intrigues me - I want to know how big is “big”.






The fun police have beaten me here.

No diving ! No swinging from trees !
No fun please, keep to the path, no laughing !



Just a few meters from the no swinging sign … a swing!
I’m relieved to see it. So long as authority is told where it can stick its signs
and its granny-state instructions, there is still hope.





The tenacity with which plants cling to life out here is astonishing.
Gnarled roots and trunk seem to be hundreds of years old: fresh leaves
sprout from the branches. What caused such twisted growth, what will
it look in a hundred years?







Closing in on Glen Helen and the burn-off continues.







Glen Helen is impressive, set against a backdrop of sheer cliffs that are
pierced by a gorge just a few hundred metres from the resort.













There are three ways out of Glen Helen.

1. Back track to Alice on the sealed Namatjira Drive.

2. Continue west on dirt roads, then loop back to Alice via Hermannsburg
where the seal starts again on the Larapinta Drive.

3. The Mereenie Loop Road to Kings Canyon - 225 km, unsealed, sign-posted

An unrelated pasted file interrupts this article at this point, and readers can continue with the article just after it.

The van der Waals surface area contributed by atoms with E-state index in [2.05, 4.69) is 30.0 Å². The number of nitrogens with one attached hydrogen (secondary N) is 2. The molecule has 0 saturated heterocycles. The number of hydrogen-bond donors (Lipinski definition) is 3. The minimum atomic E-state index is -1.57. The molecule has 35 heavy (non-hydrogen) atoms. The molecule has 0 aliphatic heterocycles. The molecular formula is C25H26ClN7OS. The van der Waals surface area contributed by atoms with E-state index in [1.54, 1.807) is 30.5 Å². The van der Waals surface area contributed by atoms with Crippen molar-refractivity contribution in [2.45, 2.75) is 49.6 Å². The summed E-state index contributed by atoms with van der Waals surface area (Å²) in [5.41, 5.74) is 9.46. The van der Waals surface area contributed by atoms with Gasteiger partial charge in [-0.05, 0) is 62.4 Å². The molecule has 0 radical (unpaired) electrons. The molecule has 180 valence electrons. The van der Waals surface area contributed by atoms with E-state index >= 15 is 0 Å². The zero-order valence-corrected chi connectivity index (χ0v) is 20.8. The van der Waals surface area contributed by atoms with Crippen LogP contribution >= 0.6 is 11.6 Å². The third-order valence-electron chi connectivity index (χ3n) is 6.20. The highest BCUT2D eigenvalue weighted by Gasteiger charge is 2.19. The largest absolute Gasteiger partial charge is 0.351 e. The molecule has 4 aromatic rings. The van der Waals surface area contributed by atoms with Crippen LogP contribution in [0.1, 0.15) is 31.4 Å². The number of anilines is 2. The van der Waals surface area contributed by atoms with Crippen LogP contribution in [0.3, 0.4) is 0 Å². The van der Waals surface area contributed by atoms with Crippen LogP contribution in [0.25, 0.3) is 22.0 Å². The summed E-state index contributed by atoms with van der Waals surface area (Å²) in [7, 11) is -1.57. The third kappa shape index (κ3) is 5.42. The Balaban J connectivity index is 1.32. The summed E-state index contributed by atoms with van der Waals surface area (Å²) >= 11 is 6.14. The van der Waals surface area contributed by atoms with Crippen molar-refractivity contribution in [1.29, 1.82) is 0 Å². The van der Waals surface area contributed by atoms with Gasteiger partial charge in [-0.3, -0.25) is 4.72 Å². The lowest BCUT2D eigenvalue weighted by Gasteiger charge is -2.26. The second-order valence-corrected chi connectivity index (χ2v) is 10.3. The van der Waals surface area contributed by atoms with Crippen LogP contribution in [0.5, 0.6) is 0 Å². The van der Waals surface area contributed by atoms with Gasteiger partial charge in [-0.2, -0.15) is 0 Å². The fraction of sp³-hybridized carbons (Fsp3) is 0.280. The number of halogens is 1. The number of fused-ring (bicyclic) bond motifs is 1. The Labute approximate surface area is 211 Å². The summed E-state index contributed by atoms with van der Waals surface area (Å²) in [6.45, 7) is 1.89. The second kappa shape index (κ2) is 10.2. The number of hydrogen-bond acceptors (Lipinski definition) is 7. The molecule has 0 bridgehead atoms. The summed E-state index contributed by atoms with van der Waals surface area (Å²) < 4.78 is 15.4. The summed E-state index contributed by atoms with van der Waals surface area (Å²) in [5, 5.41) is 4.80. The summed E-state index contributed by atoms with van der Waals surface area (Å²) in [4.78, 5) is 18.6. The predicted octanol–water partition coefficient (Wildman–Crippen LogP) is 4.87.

4WD, and my maps show it as “Permit required”.


Should be an easy choice.





To be continued ……..



Bernard
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Old 11-01-2012, 01:39 AM   #37
mustardfj40
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Enjoy reading your report, hope to explore Australia some day.

Thanks.
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Old 11-01-2012, 03:09 PM   #38
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Birtles vs Australia



ACT 14
Glen Helen to Kings Canyon


In which we lift-um-foot, see tennis balls the size of tennis balls (and a dingo
the size of a dingo), then make to the top the easy way.



----------------------------------------------------------------------------------




Unilaterally, without discussing the options with Grimpeur, Ringie or
Peggie, a decision is made ..... The Mereenie Loop Road

How bad can it be? It’s twenty kilometers shorter than the Dawson Development
Road - that has to be a plus.

I’m up early to walk down the river to the gorge mouth for shots of the sunrise.
Charlie and John come by when I am back and packing up. They are NZers on
a longer trip than mine, planning to visit Hermansburg then take the Mereenie
Loop Road to Kings Canyon. This is the clincher to my decision. If I get away a
bit before them and skip Hermansburg, they will catch up with me about halfway
through the MLR and will be backup if I have trouble or fail to appear at camp
later in the day.

They do not have permits for the MLR, and know nothing about needing them.
Maybe my maps are out of date, maybe the requirement has changed - either way,
I’m not going to check. Ignorance is bliss … and easier. The last thing I want is a